Friday, February 24, 2012

Deconstructing what we read

Nothing pleases an instructor more than when students learn to read and think critically. How pleased was I then when the first year class at TBIPS was able to take the clinical vignette from an assigned journal article, deconstruct the reported interaction, and come up with additional points of view.

In the assigned artice, the author began with some background: a young woman of a withdrawn, depressed mother and a hostile, accusatory father was described as being opaque to others, unable to be vulnerable and emotionally intimate with others, operating from a paranoid-schizoid position, distrustful of men, found it difficult to bond with women, and experienced interpretations as intrusive and insulting. The analyst complained that his attempts at empathy were rebuffed.

Then followed from the author/analyst a brief portion of process notes:

The patient was indignant about a male colleague who had made advances; the male analyst responded by giving an explanation for the colleague’s behavior. [The class easily recognized the analyst as defending the other’s, not the patient’s, point of view, in essence an attack on the patient’s reality. ] The patient responds derisively, accusing the male analyst of being like all those other men who think they can say or do anything with women.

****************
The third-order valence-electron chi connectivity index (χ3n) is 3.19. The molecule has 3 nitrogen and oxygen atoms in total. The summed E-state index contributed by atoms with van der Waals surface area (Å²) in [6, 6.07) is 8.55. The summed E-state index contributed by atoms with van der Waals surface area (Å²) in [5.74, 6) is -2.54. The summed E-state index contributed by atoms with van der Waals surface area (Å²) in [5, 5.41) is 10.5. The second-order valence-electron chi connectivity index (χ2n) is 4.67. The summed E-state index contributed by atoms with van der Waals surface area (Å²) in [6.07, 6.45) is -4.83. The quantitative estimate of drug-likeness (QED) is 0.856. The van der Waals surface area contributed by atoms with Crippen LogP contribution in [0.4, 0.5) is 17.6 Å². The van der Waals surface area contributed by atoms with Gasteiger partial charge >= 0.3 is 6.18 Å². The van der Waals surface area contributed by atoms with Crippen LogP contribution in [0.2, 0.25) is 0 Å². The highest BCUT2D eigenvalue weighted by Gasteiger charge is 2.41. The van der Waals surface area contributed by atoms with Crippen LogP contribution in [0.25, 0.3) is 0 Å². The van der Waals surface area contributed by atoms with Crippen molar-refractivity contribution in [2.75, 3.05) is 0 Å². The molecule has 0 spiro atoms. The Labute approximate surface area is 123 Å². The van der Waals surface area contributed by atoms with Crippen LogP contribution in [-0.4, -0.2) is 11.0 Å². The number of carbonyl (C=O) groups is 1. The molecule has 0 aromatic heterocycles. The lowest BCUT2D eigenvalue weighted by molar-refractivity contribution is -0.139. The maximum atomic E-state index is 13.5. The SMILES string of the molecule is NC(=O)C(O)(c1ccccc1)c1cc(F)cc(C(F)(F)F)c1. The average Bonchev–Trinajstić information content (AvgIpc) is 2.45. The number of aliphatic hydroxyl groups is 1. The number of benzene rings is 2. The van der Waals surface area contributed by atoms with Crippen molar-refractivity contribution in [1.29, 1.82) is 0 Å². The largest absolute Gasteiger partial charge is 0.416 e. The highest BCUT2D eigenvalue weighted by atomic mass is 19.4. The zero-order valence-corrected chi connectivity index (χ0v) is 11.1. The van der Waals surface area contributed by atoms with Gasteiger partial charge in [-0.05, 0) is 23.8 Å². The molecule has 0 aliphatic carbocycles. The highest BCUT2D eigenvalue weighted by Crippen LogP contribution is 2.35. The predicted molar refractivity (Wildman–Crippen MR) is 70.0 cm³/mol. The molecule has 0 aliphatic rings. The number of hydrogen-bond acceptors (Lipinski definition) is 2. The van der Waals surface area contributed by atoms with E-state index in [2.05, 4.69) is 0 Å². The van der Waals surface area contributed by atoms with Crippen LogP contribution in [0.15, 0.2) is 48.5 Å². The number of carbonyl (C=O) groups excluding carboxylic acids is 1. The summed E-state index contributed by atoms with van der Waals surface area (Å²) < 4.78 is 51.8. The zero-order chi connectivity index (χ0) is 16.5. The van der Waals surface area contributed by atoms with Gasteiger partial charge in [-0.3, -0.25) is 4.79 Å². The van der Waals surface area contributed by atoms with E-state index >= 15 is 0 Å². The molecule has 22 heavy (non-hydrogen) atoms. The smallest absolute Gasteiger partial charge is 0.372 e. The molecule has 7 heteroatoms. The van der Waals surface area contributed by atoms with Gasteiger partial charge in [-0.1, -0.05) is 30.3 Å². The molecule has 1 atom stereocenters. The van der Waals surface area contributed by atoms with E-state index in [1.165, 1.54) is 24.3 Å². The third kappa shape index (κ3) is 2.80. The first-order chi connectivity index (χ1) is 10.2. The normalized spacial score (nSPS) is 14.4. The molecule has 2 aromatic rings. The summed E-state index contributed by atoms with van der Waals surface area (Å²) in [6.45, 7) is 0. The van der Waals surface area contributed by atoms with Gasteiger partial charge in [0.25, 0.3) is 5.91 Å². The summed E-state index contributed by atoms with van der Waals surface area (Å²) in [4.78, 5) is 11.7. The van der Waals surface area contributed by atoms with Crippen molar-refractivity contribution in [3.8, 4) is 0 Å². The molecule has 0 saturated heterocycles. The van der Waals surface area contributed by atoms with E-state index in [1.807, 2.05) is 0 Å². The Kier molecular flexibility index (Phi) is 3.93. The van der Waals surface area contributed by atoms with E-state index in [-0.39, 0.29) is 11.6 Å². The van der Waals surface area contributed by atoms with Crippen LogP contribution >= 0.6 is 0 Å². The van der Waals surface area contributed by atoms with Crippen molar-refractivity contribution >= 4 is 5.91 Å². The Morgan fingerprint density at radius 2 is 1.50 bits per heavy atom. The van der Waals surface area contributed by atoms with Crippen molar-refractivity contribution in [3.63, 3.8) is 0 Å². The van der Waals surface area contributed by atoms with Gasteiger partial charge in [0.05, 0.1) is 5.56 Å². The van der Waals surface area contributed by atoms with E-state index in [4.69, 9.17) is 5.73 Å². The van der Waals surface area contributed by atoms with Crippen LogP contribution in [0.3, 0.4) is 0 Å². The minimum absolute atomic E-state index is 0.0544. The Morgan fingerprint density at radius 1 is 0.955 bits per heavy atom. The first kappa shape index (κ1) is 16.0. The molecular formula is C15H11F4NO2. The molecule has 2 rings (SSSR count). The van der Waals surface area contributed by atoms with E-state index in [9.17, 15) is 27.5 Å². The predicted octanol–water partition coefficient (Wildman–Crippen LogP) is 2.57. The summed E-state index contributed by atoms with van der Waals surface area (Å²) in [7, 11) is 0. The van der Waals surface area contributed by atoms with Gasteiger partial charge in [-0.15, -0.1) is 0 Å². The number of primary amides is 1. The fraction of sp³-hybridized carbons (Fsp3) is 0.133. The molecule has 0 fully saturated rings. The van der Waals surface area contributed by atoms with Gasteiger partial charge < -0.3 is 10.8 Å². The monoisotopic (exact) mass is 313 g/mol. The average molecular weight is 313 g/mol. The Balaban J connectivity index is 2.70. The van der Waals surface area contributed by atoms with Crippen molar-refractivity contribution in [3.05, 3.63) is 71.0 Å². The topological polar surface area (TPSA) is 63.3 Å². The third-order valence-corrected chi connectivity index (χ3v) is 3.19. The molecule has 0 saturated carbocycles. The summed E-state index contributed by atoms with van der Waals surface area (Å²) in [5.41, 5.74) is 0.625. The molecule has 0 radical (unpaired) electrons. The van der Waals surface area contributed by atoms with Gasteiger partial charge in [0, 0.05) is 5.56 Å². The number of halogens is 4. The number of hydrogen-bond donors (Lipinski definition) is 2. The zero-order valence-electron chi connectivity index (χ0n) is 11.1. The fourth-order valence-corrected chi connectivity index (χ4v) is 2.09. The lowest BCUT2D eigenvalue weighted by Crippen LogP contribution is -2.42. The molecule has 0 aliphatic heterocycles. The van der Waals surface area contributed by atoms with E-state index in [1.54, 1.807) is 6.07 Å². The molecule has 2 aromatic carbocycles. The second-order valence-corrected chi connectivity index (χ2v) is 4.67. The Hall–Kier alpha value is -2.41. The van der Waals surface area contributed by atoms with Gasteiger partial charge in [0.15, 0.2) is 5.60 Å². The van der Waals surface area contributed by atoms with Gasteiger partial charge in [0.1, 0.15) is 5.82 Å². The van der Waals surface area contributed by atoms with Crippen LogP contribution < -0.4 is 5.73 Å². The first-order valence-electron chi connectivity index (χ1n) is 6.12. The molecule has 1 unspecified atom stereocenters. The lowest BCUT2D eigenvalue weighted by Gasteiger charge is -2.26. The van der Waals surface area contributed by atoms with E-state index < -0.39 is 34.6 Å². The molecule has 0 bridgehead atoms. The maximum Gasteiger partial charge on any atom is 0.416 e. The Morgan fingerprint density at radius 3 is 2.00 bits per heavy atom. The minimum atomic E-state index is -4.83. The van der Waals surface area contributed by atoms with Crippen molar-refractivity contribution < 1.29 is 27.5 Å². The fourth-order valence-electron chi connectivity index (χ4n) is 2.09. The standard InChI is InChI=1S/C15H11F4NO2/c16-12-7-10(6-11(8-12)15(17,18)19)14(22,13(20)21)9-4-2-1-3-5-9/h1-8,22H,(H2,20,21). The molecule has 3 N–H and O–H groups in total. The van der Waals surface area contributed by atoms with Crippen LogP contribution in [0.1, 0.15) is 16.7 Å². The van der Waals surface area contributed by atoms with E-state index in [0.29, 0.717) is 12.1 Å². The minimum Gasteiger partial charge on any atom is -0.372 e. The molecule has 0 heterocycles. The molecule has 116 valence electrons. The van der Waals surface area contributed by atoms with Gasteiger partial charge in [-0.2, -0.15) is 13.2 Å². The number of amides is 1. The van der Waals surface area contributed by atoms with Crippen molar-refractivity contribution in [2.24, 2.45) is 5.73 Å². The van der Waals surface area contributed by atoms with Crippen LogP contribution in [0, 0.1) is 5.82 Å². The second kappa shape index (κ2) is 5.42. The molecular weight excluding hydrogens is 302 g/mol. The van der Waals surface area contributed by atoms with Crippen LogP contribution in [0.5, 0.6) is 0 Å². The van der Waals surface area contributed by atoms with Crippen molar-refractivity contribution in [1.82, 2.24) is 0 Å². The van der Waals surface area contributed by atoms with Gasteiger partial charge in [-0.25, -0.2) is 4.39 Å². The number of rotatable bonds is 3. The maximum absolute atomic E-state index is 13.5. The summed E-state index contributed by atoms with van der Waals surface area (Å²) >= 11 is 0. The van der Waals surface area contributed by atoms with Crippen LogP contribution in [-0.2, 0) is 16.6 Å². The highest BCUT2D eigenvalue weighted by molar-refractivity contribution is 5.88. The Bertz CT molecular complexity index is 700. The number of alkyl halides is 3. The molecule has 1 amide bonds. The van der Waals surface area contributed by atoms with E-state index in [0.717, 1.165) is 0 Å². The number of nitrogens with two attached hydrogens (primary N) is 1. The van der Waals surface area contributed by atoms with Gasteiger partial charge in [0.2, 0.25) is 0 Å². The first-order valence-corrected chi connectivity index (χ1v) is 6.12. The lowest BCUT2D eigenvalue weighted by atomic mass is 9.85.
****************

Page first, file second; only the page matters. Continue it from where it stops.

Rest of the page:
The patient continues, talking about being professionally excluded by an Old Boys’ Club at work. The analyst, attempting empathy, lands on interpreting her feeling alone, without female colleagues. The patient says she thinks the analyst really think she is a bitch and she accuses her analyst of phony empathy. [The analyst does not consider here his own contribution to his patient’s rebuff, that perhaps the patient perceives accurately what is in her analyst’s heart. The analyst, after all, had only moments before attacked her point of view.]

The patient then complains about her very bad day and asks her analyst if he has ever had such a day. The analyst asks for her thoughts. [Here the analyst is the opaque one, being with his patient exactly what he, in his description of her, accused her of being, and he is likewise being unknown to her, just as her depressed mother had been. Is this an enactment?, the class asks.] The patient then insults the analyst, accusing him of being uncaring and, as a man, without compassion.

Vignettes from the literature and from our own clinical experiences are often used in classes to improve our skills. And where the medium is the message, we deconstruct who we are alongside what we say and think, leaning in the direction of hope, empathic attunement, and opening the third space. Next time I will post on how the Intro. class used Winnicott.

No comments: